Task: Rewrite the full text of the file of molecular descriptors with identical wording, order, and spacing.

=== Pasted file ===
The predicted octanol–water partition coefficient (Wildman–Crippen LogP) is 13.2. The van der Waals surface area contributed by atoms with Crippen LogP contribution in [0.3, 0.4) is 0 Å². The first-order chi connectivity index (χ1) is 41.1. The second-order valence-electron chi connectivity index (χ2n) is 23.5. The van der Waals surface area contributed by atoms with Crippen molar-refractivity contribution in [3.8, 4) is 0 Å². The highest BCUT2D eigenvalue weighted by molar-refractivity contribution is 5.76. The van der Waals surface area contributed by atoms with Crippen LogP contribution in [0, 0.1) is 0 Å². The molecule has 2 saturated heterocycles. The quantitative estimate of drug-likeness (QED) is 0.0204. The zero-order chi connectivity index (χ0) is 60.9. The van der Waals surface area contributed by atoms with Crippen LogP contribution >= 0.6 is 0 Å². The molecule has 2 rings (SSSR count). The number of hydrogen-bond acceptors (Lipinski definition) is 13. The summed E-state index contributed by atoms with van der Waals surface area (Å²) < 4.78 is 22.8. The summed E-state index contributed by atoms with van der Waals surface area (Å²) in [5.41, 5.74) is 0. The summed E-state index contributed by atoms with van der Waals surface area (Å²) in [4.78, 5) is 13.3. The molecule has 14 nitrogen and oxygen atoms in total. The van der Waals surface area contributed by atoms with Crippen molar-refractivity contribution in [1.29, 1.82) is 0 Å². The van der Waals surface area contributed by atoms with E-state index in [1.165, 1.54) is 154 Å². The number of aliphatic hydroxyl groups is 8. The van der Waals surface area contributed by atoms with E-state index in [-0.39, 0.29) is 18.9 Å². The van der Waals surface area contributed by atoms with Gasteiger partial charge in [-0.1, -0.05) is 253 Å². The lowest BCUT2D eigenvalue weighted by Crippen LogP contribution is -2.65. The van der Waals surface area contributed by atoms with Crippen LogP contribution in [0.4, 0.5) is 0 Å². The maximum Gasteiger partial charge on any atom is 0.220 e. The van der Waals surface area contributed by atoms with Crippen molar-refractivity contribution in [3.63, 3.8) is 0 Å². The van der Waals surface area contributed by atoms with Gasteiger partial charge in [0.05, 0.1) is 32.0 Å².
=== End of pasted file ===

The predicted octanol–water partition coefficient (Wildman–Crippen LogP) is 13.2. The van der Waals surface area contributed by atoms with Crippen LogP contribution in [0.3, 0.4) is 0 Å². The first-order chi connectivity index (χ1) is 41.1. The second-order valence-electron chi connectivity index (χ2n) is 23.5. The van der Waals surface area contributed by atoms with Crippen molar-refractivity contribution in [3.8, 4) is 0 Å². The highest BCUT2D eigenvalue weighted by molar-refractivity contribution is 5.76. The van der Waals surface area contributed by atoms with Crippen LogP contribution in [0, 0.1) is 0 Å². The molecule has 2 saturated heterocycles. The quantitative estimate of drug-likeness (QED) is 0.0204. The zero-order chi connectivity index (χ0) is 60.9. The van der Waals surface area contributed by atoms with Crippen LogP contribution >= 0.6 is 0 Å². The molecule has 2 rings (SSSR count). The number of hydrogen-bond acceptors (Lipinski definition) is 13. The summed E-state index contributed by atoms with van der Waals surface area (Å²) < 4.78 is 22.8. The summed E-state index contributed by atoms with van der Waals surface area (Å²) in [5.41, 5.74) is 0. The summed E-state index contributed by atoms with van der Waals surface area (Å²) in [4.78, 5) is 13.3. The molecule has 14 nitrogen and oxygen atoms in total. The van der Waals surface area contributed by atoms with Crippen molar-refractivity contribution in [1.29, 1.82) is 0 Å². The van der Waals surface area contributed by atoms with E-state index in [1.165, 1.54) is 154 Å². The number of aliphatic hydroxyl groups is 8. The van der Waals surface area contributed by atoms with E-state index in [-0.39, 0.29) is 18.9 Å². The van der Waals surface area contributed by atoms with Gasteiger partial charge in [-0.1, -0.05) is 253 Å². The lowest BCUT2D eigenvalue weighted by Crippen LogP contribution is -2.65. The van der Waals surface area contributed by atoms with Crippen LogP contribution in [0.4, 0.5) is 0 Å². The maximum Gasteiger partial charge on any atom is 0.220 e. The van der Waals surface area contributed by atoms with Crippen molar-refractivity contribution in [3.63, 3.8) is 0 Å². The van der Waals surface area contributed by atoms with Gasteiger partial charge in [0.05, 0.1) is 32.0 Å².